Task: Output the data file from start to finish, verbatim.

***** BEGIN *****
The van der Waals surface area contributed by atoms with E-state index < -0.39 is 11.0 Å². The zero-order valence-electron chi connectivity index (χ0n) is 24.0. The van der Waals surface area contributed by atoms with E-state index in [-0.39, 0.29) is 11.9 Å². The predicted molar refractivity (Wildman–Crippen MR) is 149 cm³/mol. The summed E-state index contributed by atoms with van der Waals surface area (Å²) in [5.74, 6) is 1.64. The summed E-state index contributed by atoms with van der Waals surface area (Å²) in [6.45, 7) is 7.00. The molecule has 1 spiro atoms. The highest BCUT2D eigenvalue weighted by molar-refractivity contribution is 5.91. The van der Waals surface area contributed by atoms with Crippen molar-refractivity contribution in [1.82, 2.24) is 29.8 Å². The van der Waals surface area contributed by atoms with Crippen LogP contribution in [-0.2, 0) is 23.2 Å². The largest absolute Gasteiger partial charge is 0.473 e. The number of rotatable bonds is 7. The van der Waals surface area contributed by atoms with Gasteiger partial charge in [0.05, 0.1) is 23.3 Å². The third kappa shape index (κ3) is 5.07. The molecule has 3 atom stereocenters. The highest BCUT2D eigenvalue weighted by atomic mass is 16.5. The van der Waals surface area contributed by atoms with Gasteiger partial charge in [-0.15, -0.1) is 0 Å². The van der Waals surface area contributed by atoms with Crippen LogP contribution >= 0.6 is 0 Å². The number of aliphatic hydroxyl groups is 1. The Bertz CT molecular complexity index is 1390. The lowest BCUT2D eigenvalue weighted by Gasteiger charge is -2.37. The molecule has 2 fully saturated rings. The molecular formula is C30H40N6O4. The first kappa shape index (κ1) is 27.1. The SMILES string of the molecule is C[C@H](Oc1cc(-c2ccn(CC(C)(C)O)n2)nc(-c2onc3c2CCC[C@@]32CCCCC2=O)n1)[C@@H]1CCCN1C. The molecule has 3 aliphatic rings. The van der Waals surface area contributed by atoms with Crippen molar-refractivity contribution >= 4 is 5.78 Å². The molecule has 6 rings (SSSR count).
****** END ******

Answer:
The van der Waals surface area contributed by atoms with E-state index < -0.39 is 11.0 Å². The zero-order valence-electron chi connectivity index (χ0n) is 24.0. The van der Waals surface area contributed by atoms with E-state index in [-0.39, 0.29) is 11.9 Å². The predicted molar refractivity (Wildman–Crippen MR) is 149 cm³/mol. The summed E-state index contributed by atoms with van der Waals surface area (Å²) in [5.74, 6) is 1.64. The summed E-state index contributed by atoms with van der Waals surface area (Å²) in [6.45, 7) is 7.00. The molecule has 1 spiro atoms. The highest BCUT2D eigenvalue weighted by molar-refractivity contribution is 5.91. The van der Waals surface area contributed by atoms with Crippen molar-refractivity contribution in [1.82, 2.24) is 29.8 Å². The van der Waals surface area contributed by atoms with Crippen LogP contribution in [-0.2, 0) is 23.2 Å². The largest absolute Gasteiger partial charge is 0.473 e. The number of rotatable bonds is 7. The van der Waals surface area contributed by atoms with Gasteiger partial charge in [0.05, 0.1) is 23.3 Å². The third kappa shape index (κ3) is 5.07. The molecule has 3 atom stereocenters. The highest BCUT2D eigenvalue weighted by atomic mass is 16.5. The van der Waals surface area contributed by atoms with Gasteiger partial charge in [-0.15, -0.1) is 0 Å². The van der Waals surface area contributed by atoms with Crippen LogP contribution >= 0.6 is 0 Å². The number of aliphatic hydroxyl groups is 1. The Bertz CT molecular complexity index is 1390. The lowest BCUT2D eigenvalue weighted by Gasteiger charge is -2.37. The molecule has 2 fully saturated rings. The molecular formula is C30H40N6O4. The first kappa shape index (κ1) is 27.1. The SMILES string of the molecule is C[C@H](Oc1cc(-c2ccn(CC(C)(C)O)n2)nc(-c2onc3c2CCC[C@@]32CCCCC2=O)n1)[C@@H]1CCCN1C. The molecule has 3 aliphatic rings. The van der Waals surface area contributed by atoms with Crippen molar-refractivity contribution >= 4 is 5.78 Å². The molecule has 6 rings (SSSR count).